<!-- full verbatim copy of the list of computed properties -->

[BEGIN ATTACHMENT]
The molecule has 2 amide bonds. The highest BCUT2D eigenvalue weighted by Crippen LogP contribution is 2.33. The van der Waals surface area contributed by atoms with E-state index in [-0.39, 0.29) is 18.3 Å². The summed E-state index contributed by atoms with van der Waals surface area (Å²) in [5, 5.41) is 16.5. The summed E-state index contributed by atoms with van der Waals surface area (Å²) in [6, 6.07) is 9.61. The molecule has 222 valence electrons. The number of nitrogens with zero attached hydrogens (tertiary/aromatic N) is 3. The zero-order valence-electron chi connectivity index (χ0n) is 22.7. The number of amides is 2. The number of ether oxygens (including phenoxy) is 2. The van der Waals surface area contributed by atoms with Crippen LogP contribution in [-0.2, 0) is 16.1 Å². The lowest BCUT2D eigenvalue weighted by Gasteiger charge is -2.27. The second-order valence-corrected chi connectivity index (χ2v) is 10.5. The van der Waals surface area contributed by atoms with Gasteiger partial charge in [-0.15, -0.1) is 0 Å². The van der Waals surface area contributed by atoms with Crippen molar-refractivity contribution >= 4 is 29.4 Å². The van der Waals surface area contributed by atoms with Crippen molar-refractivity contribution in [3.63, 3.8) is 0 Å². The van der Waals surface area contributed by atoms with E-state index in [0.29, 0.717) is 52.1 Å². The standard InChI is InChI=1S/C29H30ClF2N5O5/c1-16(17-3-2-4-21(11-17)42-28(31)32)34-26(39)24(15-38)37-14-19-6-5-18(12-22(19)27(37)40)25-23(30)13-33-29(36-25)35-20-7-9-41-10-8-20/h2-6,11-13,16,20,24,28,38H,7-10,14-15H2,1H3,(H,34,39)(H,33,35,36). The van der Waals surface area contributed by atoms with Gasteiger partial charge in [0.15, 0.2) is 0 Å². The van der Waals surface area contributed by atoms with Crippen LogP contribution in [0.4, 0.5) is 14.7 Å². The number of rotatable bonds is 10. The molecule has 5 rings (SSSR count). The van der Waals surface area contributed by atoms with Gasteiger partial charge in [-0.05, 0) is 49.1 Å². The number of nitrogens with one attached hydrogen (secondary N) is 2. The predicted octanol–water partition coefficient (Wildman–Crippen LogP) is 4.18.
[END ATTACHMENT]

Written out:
The molecule has 2 amide bonds. The highest BCUT2D eigenvalue weighted by Crippen LogP contribution is 2.33. The van der Waals surface area contributed by atoms with E-state index in [-0.39, 0.29) is 18.3 Å². The summed E-state index contributed by atoms with van der Waals surface area (Å²) in [5, 5.41) is 16.5. The summed E-state index contributed by atoms with van der Waals surface area (Å²) in [6, 6.07) is 9.61. The molecule has 222 valence electrons. The number of nitrogens with zero attached hydrogens (tertiary/aromatic N) is 3. The zero-order valence-electron chi connectivity index (χ0n) is 22.7. The number of amides is 2. The number of ether oxygens (including phenoxy) is 2. The van der Waals surface area contributed by atoms with Crippen LogP contribution in [-0.2, 0) is 16.1 Å². The lowest BCUT2D eigenvalue weighted by Gasteiger charge is -2.27. The second-order valence-corrected chi connectivity index (χ2v) is 10.5. The van der Waals surface area contributed by atoms with Gasteiger partial charge in [-0.15, -0.1) is 0 Å². The van der Waals surface area contributed by atoms with Crippen molar-refractivity contribution >= 4 is 29.4 Å². The van der Waals surface area contributed by atoms with Crippen molar-refractivity contribution in [3.63, 3.8) is 0 Å². The van der Waals surface area contributed by atoms with E-state index in [0.29, 0.717) is 52.1 Å². The standard InChI is InChI=1S/C29H30ClF2N5O5/c1-16(17-3-2-4-21(11-17)42-28(31)32)34-26(39)24(15-38)37-14-19-6-5-18(12-22(19)27(37)40)25-23(30)13-33-29(36-25)35-20-7-9-41-10-8-20/h2-6,11-13,16,20,24,28,38H,7-10,14-15H2,1H3,(H,34,39)(H,33,35,36). The van der Waals surface area contributed by atoms with Gasteiger partial charge in [0.15, 0.2) is 0 Å². The van der Waals surface area contributed by atoms with Crippen LogP contribution in [0.4, 0.5) is 14.7 Å². The number of rotatable bonds is 10. The molecule has 5 rings (SSSR count). The van der Waals surface area contributed by atoms with Gasteiger partial charge in [-0.05, 0) is 49.1 Å². The number of nitrogens with one attached hydrogen (secondary N) is 2. The predicted octanol–water partition coefficient (Wildman–Crippen LogP) is 4.18.